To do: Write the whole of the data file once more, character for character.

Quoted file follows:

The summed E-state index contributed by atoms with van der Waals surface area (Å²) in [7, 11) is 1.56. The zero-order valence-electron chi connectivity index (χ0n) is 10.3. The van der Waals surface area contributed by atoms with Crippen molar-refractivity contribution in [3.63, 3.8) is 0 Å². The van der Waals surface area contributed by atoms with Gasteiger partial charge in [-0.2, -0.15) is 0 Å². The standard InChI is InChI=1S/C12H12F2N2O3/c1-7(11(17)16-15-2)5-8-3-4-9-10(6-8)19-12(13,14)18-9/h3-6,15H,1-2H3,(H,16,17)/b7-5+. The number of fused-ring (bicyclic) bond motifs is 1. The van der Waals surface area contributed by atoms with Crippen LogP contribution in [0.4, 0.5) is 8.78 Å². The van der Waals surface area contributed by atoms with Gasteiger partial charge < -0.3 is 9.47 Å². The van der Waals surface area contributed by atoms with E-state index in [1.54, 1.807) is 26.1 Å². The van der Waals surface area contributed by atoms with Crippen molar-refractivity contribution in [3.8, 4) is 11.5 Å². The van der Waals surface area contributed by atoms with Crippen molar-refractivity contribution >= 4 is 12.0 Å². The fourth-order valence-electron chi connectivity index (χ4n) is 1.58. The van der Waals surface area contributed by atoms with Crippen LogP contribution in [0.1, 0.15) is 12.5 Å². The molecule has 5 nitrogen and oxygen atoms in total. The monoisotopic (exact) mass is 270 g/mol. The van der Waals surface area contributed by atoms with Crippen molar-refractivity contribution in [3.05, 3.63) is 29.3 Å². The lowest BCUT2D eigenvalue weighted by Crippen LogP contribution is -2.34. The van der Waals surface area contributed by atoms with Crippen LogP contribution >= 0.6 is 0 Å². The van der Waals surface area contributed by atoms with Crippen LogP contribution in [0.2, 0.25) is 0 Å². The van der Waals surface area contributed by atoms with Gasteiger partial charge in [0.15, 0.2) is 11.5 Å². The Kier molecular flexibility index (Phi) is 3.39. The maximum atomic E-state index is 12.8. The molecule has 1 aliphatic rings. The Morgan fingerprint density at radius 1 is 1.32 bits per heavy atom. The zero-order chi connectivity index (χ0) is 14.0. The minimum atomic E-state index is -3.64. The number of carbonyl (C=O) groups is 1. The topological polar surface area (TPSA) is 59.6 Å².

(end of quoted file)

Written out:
The summed E-state index contributed by atoms with van der Waals surface area (Å²) in [7, 11) is 1.56. The zero-order valence-electron chi connectivity index (χ0n) is 10.3. The van der Waals surface area contributed by atoms with Crippen molar-refractivity contribution in [3.63, 3.8) is 0 Å². The van der Waals surface area contributed by atoms with Gasteiger partial charge in [-0.2, -0.15) is 0 Å². The standard InChI is InChI=1S/C12H12F2N2O3/c1-7(11(17)16-15-2)5-8-3-4-9-10(6-8)19-12(13,14)18-9/h3-6,15H,1-2H3,(H,16,17)/b7-5+. The number of fused-ring (bicyclic) bond motifs is 1. The van der Waals surface area contributed by atoms with Crippen LogP contribution in [0.4, 0.5) is 8.78 Å². The van der Waals surface area contributed by atoms with Gasteiger partial charge < -0.3 is 9.47 Å². The van der Waals surface area contributed by atoms with E-state index in [1.54, 1.807) is 26.1 Å². The van der Waals surface area contributed by atoms with Crippen molar-refractivity contribution in [3.8, 4) is 11.5 Å². The van der Waals surface area contributed by atoms with Crippen molar-refractivity contribution >= 4 is 12.0 Å². The fourth-order valence-electron chi connectivity index (χ4n) is 1.58. The van der Waals surface area contributed by atoms with Crippen LogP contribution in [0.1, 0.15) is 12.5 Å². The molecule has 5 nitrogen and oxygen atoms in total. The monoisotopic (exact) mass is 270 g/mol. The van der Waals surface area contributed by atoms with Crippen molar-refractivity contribution in [3.05, 3.63) is 29.3 Å². The lowest BCUT2D eigenvalue weighted by Crippen LogP contribution is -2.34. The van der Waals surface area contributed by atoms with Crippen LogP contribution >= 0.6 is 0 Å². The van der Waals surface area contributed by atoms with Crippen LogP contribution in [0.2, 0.25) is 0 Å². The van der Waals surface area contributed by atoms with Gasteiger partial charge in [0.15, 0.2) is 11.5 Å². The Kier molecular flexibility index (Phi) is 3.39. The maximum atomic E-state index is 12.8. The molecule has 1 aliphatic rings. The Morgan fingerprint density at radius 1 is 1.32 bits per heavy atom. The zero-order chi connectivity index (χ0) is 14.0. The minimum atomic E-state index is -3.64. The number of carbonyl (C=O) groups is 1. The topological polar surface area (TPSA) is 59.6 Å².